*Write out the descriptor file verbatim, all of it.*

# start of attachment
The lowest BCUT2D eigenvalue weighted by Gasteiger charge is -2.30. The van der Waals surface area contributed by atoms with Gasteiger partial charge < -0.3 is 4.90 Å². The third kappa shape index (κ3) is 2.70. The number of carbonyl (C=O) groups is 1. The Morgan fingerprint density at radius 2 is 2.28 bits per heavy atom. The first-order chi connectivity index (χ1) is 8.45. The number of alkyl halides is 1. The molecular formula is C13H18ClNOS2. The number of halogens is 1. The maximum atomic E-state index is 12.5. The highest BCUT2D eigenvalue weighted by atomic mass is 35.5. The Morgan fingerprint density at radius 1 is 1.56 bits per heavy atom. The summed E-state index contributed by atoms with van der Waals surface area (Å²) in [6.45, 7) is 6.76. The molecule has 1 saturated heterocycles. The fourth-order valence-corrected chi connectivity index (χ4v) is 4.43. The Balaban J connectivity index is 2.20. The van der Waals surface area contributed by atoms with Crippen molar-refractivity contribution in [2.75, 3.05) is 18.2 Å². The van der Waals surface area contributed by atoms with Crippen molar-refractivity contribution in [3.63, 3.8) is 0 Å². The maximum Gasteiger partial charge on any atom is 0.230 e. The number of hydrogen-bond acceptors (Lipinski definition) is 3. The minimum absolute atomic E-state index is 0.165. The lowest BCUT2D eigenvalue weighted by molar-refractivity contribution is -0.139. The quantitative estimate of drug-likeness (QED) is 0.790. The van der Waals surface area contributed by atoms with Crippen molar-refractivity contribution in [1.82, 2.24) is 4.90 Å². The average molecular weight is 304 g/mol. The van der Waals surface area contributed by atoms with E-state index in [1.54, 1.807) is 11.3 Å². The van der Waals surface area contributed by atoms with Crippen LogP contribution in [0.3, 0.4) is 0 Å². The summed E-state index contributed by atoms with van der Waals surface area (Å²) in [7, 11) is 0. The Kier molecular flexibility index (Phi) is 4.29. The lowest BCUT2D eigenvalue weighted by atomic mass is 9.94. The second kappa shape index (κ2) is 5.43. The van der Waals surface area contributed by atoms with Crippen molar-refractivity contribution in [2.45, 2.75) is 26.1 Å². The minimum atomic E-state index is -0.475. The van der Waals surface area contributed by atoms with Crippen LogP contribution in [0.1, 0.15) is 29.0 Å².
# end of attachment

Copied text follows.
The lowest BCUT2D eigenvalue weighted by Gasteiger charge is -2.30. The van der Waals surface area contributed by atoms with Gasteiger partial charge < -0.3 is 4.90 Å². The third kappa shape index (κ3) is 2.70. The number of carbonyl (C=O) groups is 1. The Morgan fingerprint density at radius 2 is 2.28 bits per heavy atom. The first-order chi connectivity index (χ1) is 8.45. The number of alkyl halides is 1. The molecular formula is C13H18ClNOS2. The number of halogens is 1. The maximum atomic E-state index is 12.5. The highest BCUT2D eigenvalue weighted by atomic mass is 35.5. The Morgan fingerprint density at radius 1 is 1.56 bits per heavy atom. The summed E-state index contributed by atoms with van der Waals surface area (Å²) in [6.45, 7) is 6.76. The molecule has 1 saturated heterocycles. The fourth-order valence-corrected chi connectivity index (χ4v) is 4.43. The Balaban J connectivity index is 2.20. The van der Waals surface area contributed by atoms with Crippen molar-refractivity contribution in [2.75, 3.05) is 18.2 Å². The van der Waals surface area contributed by atoms with Crippen molar-refractivity contribution in [3.63, 3.8) is 0 Å². The maximum Gasteiger partial charge on any atom is 0.230 e. The number of hydrogen-bond acceptors (Lipinski definition) is 3. The minimum absolute atomic E-state index is 0.165. The lowest BCUT2D eigenvalue weighted by molar-refractivity contribution is -0.139. The quantitative estimate of drug-likeness (QED) is 0.790. The van der Waals surface area contributed by atoms with Crippen molar-refractivity contribution in [1.82, 2.24) is 4.90 Å². The average molecular weight is 304 g/mol. The van der Waals surface area contributed by atoms with E-state index in [1.54, 1.807) is 11.3 Å². The van der Waals surface area contributed by atoms with Crippen LogP contribution in [0.3, 0.4) is 0 Å². The summed E-state index contributed by atoms with van der Waals surface area (Å²) in [7, 11) is 0. The Kier molecular flexibility index (Phi) is 4.29. The lowest BCUT2D eigenvalue weighted by atomic mass is 9.94. The second kappa shape index (κ2) is 5.43. The van der Waals surface area contributed by atoms with Crippen molar-refractivity contribution in [2.45, 2.75) is 26.1 Å². The minimum atomic E-state index is -0.475. The van der Waals surface area contributed by atoms with Crippen LogP contribution in [0.1, 0.15) is 29.0 Å².